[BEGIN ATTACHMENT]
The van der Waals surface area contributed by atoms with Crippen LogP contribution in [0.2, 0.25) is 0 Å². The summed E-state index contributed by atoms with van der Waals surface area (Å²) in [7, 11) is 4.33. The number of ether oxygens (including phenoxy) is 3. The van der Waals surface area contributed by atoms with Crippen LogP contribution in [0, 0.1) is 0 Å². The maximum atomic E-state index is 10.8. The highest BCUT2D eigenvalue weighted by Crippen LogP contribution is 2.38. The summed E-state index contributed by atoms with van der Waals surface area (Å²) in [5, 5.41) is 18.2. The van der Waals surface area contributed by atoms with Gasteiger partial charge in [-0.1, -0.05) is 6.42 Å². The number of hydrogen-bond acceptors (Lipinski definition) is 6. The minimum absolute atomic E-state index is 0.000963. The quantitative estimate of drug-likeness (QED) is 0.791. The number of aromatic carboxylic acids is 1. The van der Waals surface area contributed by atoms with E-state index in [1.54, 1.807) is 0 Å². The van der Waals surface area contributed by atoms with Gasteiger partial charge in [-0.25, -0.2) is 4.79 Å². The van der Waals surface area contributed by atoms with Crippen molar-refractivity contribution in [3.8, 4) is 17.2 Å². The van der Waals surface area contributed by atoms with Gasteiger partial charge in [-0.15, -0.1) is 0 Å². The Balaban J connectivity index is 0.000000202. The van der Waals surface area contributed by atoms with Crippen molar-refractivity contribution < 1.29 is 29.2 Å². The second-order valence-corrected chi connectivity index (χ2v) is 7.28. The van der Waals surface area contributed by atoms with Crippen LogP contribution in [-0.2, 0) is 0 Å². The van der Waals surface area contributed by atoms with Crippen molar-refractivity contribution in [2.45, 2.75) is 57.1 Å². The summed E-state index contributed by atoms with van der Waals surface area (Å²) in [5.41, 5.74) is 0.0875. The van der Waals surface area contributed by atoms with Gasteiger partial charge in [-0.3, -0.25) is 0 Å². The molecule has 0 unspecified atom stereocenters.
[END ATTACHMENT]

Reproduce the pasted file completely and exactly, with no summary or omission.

The van der Waals surface area contributed by atoms with Crippen LogP contribution in [0.2, 0.25) is 0 Å². The summed E-state index contributed by atoms with van der Waals surface area (Å²) in [7, 11) is 4.33. The number of ether oxygens (including phenoxy) is 3. The van der Waals surface area contributed by atoms with Crippen LogP contribution in [0, 0.1) is 0 Å². The maximum atomic E-state index is 10.8. The highest BCUT2D eigenvalue weighted by Crippen LogP contribution is 2.38. The summed E-state index contributed by atoms with van der Waals surface area (Å²) in [5, 5.41) is 18.2. The van der Waals surface area contributed by atoms with Gasteiger partial charge in [-0.1, -0.05) is 6.42 Å². The number of hydrogen-bond acceptors (Lipinski definition) is 6. The minimum absolute atomic E-state index is 0.000963. The quantitative estimate of drug-likeness (QED) is 0.791. The number of aromatic carboxylic acids is 1. The van der Waals surface area contributed by atoms with E-state index in [1.54, 1.807) is 0 Å². The van der Waals surface area contributed by atoms with Gasteiger partial charge in [-0.25, -0.2) is 4.79 Å². The van der Waals surface area contributed by atoms with Crippen molar-refractivity contribution in [3.8, 4) is 17.2 Å². The van der Waals surface area contributed by atoms with Gasteiger partial charge in [-0.15, -0.1) is 0 Å². The Balaban J connectivity index is 0.000000202. The van der Waals surface area contributed by atoms with Crippen molar-refractivity contribution < 1.29 is 29.2 Å². The second-order valence-corrected chi connectivity index (χ2v) is 7.28. The van der Waals surface area contributed by atoms with Crippen LogP contribution in [-0.2, 0) is 0 Å². The van der Waals surface area contributed by atoms with Crippen molar-refractivity contribution in [2.45, 2.75) is 57.1 Å². The summed E-state index contributed by atoms with van der Waals surface area (Å²) in [5.41, 5.74) is 0.0875. The van der Waals surface area contributed by atoms with Gasteiger partial charge in [-0.3, -0.25) is 0 Å². The molecule has 0 unspecified atom stereocenters.